The AUD/CAD currency pair, which expresses the value of the Australian dollar in terms of the Canadian dollar, sets two commodity currencies against each other. This year, one of the most monitored commodities has been crude oil, which is a key export of Canada. Australia is in fact a net-importer of the same crude oil products that Canada is a net-exporter of, and as such the collapse in oil prices has largely improved the case for AUD/CAD upside.
Therefore, in spite of the decline in the first quarter of the year, AUD/CAD has ended the year significantly higher. The more recent rally has also been boosted by significant monetary interventions, particularly in the United States in which the short-term interest rate (as set by the Federal Reserve) was cut from a range of 1.50-1.75% to just 0.00-0.25%. As a result, discount rates on investments collapsed, and newly-introduced QE measures further compressed risk premia, enabling risk assets (most notably equities) to find all-time highs, in spite of technical recessions registering across all major economies.
The effect on AUD/CAD has been like that of the roller coaster. As the daily candlestick chart below illustrates, after falling by more than 11% in the first quarter, AUD/CAD has rallied by over 18% (to the most recent closing price at the time of writing on October 2, 2020).
During global risk-off events, while CAD can be expected to concede strength to safe havens such as USD and CHF (just as AUD and NZD also fall; these are also considered commodity currencies like CAD), AUD generally weakens more than CAD. This is because Australia is a smaller and less sophisticated economy.
Smaller economies do not necessarily find that their currencies weaken as a result of risk-off events; Switzerland is tiny as compared to the euro area in aggregate, yet CHF has remained in high demand relative to the euro. Indeed, the smaller size of the Swiss economy (and the market for CHF versus EUR) has probably enabled much of this strength. Rather, it is the small size that amplifies outcomes, and this applies to Australia too. Flows out of smaller currency markets (e.g. CHF and AUD) simply place greater pressure on these markets. Therefore, risk-off moves can push CHF significantly higher and AUD significantly lower; the chart below shows that, as compared to the 11.40% drop in AUD/CAD, the first quarter saw AUD/CHF drop by over 21%.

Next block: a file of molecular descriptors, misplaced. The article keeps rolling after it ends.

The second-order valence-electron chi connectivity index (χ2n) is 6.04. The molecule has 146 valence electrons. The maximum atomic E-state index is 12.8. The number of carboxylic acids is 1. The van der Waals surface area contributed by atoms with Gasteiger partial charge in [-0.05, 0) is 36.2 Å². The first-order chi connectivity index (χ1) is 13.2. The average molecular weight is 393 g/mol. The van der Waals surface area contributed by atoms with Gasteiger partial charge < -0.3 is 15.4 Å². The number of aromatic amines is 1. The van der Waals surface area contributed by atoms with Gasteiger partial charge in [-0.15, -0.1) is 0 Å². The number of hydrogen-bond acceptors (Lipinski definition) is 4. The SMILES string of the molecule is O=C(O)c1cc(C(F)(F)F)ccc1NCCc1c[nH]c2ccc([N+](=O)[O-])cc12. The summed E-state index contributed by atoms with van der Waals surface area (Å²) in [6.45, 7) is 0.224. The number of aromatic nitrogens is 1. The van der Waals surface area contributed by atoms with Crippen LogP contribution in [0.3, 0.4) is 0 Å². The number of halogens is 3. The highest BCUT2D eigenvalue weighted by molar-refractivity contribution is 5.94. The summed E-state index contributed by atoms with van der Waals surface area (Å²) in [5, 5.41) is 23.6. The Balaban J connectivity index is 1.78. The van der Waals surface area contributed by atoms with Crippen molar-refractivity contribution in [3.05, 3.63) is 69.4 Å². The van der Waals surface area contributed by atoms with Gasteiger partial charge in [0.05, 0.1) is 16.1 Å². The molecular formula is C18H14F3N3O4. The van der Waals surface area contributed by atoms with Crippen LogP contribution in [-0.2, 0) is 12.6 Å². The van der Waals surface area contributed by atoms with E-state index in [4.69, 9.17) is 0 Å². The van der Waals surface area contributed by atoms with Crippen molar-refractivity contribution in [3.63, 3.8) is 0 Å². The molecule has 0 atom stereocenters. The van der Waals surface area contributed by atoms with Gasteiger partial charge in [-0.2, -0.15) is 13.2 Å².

We might have expected AUD/CAD to have traded in a similar fashion (pushing even more harshly downward) if oil markets were stable throughout 2020, and if the crisis was mostly limited to China (which is a key trade partner of Australia). However, since oil markets have collapsed and the COVID-19 pandemic seems to have pervaded practically the entire world, short-AUD flows had a more limited effect on the AUD/CAD rate, as CAD was similarly shunned in FX markets. After markets later adjusted, AUD was favored (being a net beneficiary of both oil prices and improved risk sentiment), while CAD has generally continued to languish.
Now, in a relatively more stable environment, AUD/CAD is trading within a fairly tight range (since around June).
In a world where uncertainty is as high as it is, it is fairly impressive for two commodity currencies to be trading in such a tight range. I would interpret the reduced volatility as a likely indicator of fairly stronger support and resistance at the 0.93 and 0.97 handles, respectively. Absent another significant global shock, breaking out of this range is likely to require some significant economic divergences.
The current short-term rate of the Reserve Bank of Australia is +0.25%. The comparable rate of the Bank of Canada is the same (it is also the same as the Reserve Bank of New Zealand; see a complete table here). Therefore, as interest rates have been cut to the zero lower bound, inflation rates become more important. Lower inflation rates (or deflation) strengthens inflation-adjusted yields (i.e. “real yields”), while higher inflation rates worsen real yields. In Q2 2020, Australian inflation was deflationary at -0.3%. While Canada dipped into year-over-year deflation in April and May 2020, more recently inflation has been positive (albeit by just 10 basis points in July and August). In effect, this means that the implied real yield for AUD is higher than the implied CAD real yield at present, but the difference is low, and the fact that CAD inflation appears to be fending off deflation is perhaps a constructive sign for longer-term Canadian rates.